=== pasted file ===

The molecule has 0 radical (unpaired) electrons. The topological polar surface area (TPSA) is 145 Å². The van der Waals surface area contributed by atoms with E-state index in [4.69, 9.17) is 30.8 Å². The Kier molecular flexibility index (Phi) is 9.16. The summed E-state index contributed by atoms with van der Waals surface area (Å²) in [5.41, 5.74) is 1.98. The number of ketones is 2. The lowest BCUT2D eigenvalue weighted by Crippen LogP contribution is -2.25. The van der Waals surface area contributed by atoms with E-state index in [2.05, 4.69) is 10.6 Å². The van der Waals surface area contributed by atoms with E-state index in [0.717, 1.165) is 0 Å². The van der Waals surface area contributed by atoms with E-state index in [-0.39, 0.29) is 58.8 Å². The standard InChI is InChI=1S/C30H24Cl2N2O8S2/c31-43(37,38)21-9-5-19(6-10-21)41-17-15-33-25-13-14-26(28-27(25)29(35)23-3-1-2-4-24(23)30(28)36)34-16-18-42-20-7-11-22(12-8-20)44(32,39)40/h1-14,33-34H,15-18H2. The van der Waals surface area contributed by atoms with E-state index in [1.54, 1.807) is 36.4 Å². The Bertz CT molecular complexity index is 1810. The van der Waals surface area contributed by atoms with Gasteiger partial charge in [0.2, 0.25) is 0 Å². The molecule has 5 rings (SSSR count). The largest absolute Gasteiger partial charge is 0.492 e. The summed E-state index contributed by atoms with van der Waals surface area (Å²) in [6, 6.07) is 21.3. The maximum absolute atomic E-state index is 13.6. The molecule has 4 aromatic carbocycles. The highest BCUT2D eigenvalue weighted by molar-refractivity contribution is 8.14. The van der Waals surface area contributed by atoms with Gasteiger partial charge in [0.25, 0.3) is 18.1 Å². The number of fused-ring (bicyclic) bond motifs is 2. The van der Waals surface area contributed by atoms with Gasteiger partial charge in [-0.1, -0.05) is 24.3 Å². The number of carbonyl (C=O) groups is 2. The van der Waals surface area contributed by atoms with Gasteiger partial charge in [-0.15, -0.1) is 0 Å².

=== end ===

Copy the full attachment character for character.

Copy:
The molecule has 0 radical (unpaired) electrons. The topological polar surface area (TPSA) is 145 Å². The van der Waals surface area contributed by atoms with E-state index in [4.69, 9.17) is 30.8 Å². The Kier molecular flexibility index (Phi) is 9.16. The summed E-state index contributed by atoms with van der Waals surface area (Å²) in [5.41, 5.74) is 1.98. The number of ketones is 2. The lowest BCUT2D eigenvalue weighted by Crippen LogP contribution is -2.25. The van der Waals surface area contributed by atoms with E-state index in [2.05, 4.69) is 10.6 Å². The van der Waals surface area contributed by atoms with E-state index in [0.717, 1.165) is 0 Å². The van der Waals surface area contributed by atoms with E-state index in [-0.39, 0.29) is 58.8 Å². The standard InChI is InChI=1S/C30H24Cl2N2O8S2/c31-43(37,38)21-9-5-19(6-10-21)41-17-15-33-25-13-14-26(28-27(25)29(35)23-3-1-2-4-24(23)30(28)36)34-16-18-42-20-7-11-22(12-8-20)44(32,39)40/h1-14,33-34H,15-18H2. The van der Waals surface area contributed by atoms with E-state index in [1.54, 1.807) is 36.4 Å². The Bertz CT molecular complexity index is 1810. The van der Waals surface area contributed by atoms with Gasteiger partial charge in [0.2, 0.25) is 0 Å². The molecule has 5 rings (SSSR count). The largest absolute Gasteiger partial charge is 0.492 e. The summed E-state index contributed by atoms with van der Waals surface area (Å²) in [6, 6.07) is 21.3. The maximum absolute atomic E-state index is 13.6. The molecule has 4 aromatic carbocycles. The highest BCUT2D eigenvalue weighted by molar-refractivity contribution is 8.14. The van der Waals surface area contributed by atoms with Gasteiger partial charge in [0.25, 0.3) is 18.1 Å². The number of fused-ring (bicyclic) bond motifs is 2. The van der Waals surface area contributed by atoms with Gasteiger partial charge in [-0.1, -0.05) is 24.3 Å². The number of carbonyl (C=O) groups is 2. The van der Waals surface area contributed by atoms with Gasteiger partial charge in [-0.15, -0.1) is 0 Å².